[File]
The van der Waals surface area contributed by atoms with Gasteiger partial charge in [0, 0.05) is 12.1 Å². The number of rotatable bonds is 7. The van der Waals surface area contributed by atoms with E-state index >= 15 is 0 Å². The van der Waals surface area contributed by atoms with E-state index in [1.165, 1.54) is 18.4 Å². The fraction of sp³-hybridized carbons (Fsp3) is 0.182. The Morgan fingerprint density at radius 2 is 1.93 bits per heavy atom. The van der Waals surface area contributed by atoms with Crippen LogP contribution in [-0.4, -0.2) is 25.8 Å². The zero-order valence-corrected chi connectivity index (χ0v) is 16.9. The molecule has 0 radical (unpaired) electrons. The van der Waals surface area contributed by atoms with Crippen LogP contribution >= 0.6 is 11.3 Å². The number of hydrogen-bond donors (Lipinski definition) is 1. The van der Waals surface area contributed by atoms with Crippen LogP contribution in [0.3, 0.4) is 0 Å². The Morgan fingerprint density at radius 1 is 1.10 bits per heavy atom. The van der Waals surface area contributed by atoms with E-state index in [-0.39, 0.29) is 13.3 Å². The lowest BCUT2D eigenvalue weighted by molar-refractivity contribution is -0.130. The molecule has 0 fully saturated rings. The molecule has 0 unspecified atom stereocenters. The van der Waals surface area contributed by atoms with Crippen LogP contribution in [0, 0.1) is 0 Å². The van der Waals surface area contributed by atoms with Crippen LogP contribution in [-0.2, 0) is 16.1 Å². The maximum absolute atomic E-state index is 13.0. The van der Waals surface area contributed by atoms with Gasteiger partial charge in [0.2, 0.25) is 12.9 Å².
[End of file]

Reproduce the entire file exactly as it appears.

The van der Waals surface area contributed by atoms with Gasteiger partial charge in [0, 0.05) is 12.1 Å². The number of rotatable bonds is 7. The van der Waals surface area contributed by atoms with E-state index >= 15 is 0 Å². The van der Waals surface area contributed by atoms with E-state index in [1.165, 1.54) is 18.4 Å². The fraction of sp³-hybridized carbons (Fsp3) is 0.182. The Morgan fingerprint density at radius 2 is 1.93 bits per heavy atom. The van der Waals surface area contributed by atoms with Crippen LogP contribution in [-0.4, -0.2) is 25.8 Å². The zero-order valence-corrected chi connectivity index (χ0v) is 16.9. The molecule has 0 radical (unpaired) electrons. The van der Waals surface area contributed by atoms with Crippen LogP contribution >= 0.6 is 11.3 Å². The number of hydrogen-bond donors (Lipinski definition) is 1. The van der Waals surface area contributed by atoms with Crippen LogP contribution in [0.3, 0.4) is 0 Å². The Morgan fingerprint density at radius 1 is 1.10 bits per heavy atom. The van der Waals surface area contributed by atoms with E-state index in [-0.39, 0.29) is 13.3 Å². The lowest BCUT2D eigenvalue weighted by molar-refractivity contribution is -0.130. The molecule has 0 fully saturated rings. The molecule has 0 unspecified atom stereocenters. The van der Waals surface area contributed by atoms with Crippen LogP contribution in [0, 0.1) is 0 Å². The van der Waals surface area contributed by atoms with Crippen LogP contribution in [-0.2, 0) is 16.1 Å². The maximum absolute atomic E-state index is 13.0. The van der Waals surface area contributed by atoms with Gasteiger partial charge in [0.2, 0.25) is 12.9 Å².